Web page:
Some supermassive black holes are obscured by oddly shaped dust clouds which resemble doughnuts. These clouds have been an unsolved puzzle, but last week a scientist at the University of Leicester proposed a new theory to explain the origins of these clouds, saying that they could be the results of high-speed collisions between planets and asteroids in the central region of galaxies, where the supermassive black holes reside.
While black holes are a death knell for any objects wandering too close, this may mean even planets in a region nearby a black hole are doomed — but not because they would be sucked in. The central regions of galaxies just may be mayhem for planets.
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“Too bad for life on these planets, ” said Dr. Sergei Nayakshin, whose paper will be published in the Monthly Notices of the Royal Astronomical Society journal.
In the center of nearly all galaxies are supermassive black holes. Previous studies show that about half of supermassive black holes are obscured by dust clouds.
Nayakshin and his team found inspiration for their new theory from our Solar System, and based their theory on the zodiacal dust which is known to originate from collisions between solid bodies such as asteroids and comets.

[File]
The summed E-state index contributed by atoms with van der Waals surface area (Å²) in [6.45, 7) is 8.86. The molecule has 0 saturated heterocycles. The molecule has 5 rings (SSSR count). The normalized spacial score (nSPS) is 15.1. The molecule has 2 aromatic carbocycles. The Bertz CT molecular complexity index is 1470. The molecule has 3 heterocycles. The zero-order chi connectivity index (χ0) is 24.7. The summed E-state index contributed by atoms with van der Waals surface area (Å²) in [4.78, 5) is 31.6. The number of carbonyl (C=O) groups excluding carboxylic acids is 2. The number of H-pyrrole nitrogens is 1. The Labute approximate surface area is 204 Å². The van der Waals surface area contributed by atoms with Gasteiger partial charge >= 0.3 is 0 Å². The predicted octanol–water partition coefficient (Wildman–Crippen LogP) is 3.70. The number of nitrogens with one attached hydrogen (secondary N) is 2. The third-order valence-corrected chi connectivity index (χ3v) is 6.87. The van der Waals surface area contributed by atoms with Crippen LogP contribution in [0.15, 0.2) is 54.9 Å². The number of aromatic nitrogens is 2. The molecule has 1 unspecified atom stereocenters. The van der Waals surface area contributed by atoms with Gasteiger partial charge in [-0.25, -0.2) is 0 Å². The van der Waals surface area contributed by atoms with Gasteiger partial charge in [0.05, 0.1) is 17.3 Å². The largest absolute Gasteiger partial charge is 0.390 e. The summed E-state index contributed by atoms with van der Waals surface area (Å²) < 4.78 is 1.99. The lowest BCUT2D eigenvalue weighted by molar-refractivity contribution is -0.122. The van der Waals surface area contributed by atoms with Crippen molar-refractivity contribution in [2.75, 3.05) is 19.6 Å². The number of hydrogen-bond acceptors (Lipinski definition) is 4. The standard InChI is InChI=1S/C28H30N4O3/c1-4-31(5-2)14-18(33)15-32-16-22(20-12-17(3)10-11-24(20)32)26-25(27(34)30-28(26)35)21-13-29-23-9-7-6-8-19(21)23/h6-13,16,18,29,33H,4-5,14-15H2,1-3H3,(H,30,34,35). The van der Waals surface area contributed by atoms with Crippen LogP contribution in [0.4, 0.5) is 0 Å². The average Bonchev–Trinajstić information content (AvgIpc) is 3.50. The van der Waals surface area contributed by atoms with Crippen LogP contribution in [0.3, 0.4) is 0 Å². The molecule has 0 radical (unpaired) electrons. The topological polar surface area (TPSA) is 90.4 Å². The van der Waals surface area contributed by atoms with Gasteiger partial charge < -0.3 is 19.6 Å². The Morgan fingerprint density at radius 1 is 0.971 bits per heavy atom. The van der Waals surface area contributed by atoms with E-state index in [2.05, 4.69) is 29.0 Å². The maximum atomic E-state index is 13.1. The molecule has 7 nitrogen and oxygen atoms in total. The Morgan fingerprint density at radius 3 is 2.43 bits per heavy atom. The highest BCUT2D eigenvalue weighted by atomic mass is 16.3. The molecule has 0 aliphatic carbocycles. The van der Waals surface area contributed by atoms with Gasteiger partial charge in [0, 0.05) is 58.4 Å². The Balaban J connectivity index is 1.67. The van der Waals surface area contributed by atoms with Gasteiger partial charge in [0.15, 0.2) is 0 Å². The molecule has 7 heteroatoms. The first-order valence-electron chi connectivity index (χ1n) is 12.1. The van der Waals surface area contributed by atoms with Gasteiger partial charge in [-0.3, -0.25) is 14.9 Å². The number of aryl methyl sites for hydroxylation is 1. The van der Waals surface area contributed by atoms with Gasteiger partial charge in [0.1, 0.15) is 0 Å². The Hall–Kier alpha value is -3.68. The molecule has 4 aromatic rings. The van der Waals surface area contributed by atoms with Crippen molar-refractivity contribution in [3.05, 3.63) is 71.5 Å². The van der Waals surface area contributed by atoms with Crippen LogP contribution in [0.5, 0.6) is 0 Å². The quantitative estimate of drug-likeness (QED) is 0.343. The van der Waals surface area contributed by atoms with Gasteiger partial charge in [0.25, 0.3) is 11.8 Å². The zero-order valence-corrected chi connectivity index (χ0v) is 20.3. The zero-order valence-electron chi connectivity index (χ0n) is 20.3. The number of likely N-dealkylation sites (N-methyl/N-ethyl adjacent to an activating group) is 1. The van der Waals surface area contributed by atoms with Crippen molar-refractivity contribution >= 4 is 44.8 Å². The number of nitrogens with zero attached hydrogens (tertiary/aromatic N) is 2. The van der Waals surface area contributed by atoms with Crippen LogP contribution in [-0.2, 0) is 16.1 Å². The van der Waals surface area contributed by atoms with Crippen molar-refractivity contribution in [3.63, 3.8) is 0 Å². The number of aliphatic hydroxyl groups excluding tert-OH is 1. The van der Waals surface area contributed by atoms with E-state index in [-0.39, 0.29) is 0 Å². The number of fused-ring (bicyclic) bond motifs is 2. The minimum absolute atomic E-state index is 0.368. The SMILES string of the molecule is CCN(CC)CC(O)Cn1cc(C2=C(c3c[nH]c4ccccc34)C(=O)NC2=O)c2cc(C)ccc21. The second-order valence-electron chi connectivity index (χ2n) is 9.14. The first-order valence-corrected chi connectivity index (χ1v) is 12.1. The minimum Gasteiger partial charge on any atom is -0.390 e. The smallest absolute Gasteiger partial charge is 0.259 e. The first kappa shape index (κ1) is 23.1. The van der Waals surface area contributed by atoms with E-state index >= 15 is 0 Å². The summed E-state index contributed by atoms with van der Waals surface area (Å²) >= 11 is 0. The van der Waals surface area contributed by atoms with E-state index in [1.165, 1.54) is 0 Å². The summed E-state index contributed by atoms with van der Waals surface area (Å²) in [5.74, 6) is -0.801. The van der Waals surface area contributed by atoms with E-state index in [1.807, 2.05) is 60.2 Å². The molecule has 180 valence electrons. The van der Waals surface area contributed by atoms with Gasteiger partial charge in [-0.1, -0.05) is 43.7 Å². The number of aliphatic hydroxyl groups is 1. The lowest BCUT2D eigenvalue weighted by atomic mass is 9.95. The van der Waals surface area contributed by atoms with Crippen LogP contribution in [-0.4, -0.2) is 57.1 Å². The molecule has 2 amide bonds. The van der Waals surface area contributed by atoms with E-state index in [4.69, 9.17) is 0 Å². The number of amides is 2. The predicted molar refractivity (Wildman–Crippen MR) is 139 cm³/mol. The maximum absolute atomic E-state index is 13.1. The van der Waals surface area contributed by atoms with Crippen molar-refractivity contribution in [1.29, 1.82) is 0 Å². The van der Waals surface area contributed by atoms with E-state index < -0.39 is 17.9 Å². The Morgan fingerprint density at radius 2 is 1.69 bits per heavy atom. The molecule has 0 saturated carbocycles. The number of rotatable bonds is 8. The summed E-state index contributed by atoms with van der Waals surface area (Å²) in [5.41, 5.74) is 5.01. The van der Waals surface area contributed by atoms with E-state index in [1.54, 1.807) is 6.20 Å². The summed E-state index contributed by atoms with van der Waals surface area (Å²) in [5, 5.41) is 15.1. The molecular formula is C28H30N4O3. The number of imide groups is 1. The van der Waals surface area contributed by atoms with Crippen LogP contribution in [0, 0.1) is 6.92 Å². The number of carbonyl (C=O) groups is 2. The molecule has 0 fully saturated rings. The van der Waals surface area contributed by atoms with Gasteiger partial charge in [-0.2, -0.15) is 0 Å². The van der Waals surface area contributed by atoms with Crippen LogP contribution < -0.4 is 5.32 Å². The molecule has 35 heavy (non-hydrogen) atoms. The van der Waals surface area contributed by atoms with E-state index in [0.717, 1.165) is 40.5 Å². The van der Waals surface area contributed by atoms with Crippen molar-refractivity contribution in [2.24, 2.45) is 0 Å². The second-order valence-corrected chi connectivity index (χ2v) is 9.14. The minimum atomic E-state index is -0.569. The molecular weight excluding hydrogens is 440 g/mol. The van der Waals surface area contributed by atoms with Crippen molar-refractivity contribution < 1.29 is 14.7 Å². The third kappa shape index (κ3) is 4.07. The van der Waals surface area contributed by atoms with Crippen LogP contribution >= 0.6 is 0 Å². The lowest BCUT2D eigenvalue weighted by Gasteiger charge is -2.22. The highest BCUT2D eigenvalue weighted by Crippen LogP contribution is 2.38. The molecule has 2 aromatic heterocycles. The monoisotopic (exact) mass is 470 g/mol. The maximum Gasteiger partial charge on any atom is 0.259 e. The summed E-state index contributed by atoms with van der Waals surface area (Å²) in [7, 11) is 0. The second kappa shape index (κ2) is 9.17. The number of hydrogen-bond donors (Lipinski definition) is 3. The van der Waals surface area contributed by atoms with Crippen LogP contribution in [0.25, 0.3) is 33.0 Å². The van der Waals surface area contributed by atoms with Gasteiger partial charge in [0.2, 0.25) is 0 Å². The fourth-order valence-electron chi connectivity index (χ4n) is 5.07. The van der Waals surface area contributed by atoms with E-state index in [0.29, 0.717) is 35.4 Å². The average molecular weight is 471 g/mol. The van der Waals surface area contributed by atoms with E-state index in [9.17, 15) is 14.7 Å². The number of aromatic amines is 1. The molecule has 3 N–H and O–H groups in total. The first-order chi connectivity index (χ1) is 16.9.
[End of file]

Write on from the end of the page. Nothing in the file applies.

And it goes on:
The central point of Nayakshin’s theory is that not only are black holes present in the central region of a galaxy, but stars, planets and asteroids as well.
The team’s theory asserts that any collisions between planets and asteroids in the central region of a galaxy would occur at speeds of up to 1000 km/sec. Given the tremendous speeds and energy present in such collisions, eventually rocky objects would be pulverized into microscopic dust grains.
Nayakshin also mentioned that the central region of a galaxy is an extremely harsh environment, given high amounts of deadly radiation and frequent collisions, both of which would make any planets near a supermassive black hole inhospitable well before they were destroyed in any collisions.
While Nayakshin said the frequent collisions would be bad news for any life that may exist on the planets, he added, “On the other hand the dust created in this way blocks much of the harmful radiation from reaching the rest of the host galaxy. This in turn may make it easier for life to prosper elsewhere in the rest of the central region of the galaxy.”
Nayakshin believes that a greater understanding of the origins of the dust near black holes is important to better understand how black holes grow and affect their host galaxy, and concluded with, “We suspect that the supermassive black hole in our own Galaxy, the Milky Way, expelled most of the gas that would otherwise turn into more stars and planets. Understanding the origin of the dust in the inner regions of galaxies would take us one step closer to solving the mystery of the supermassive black holes.”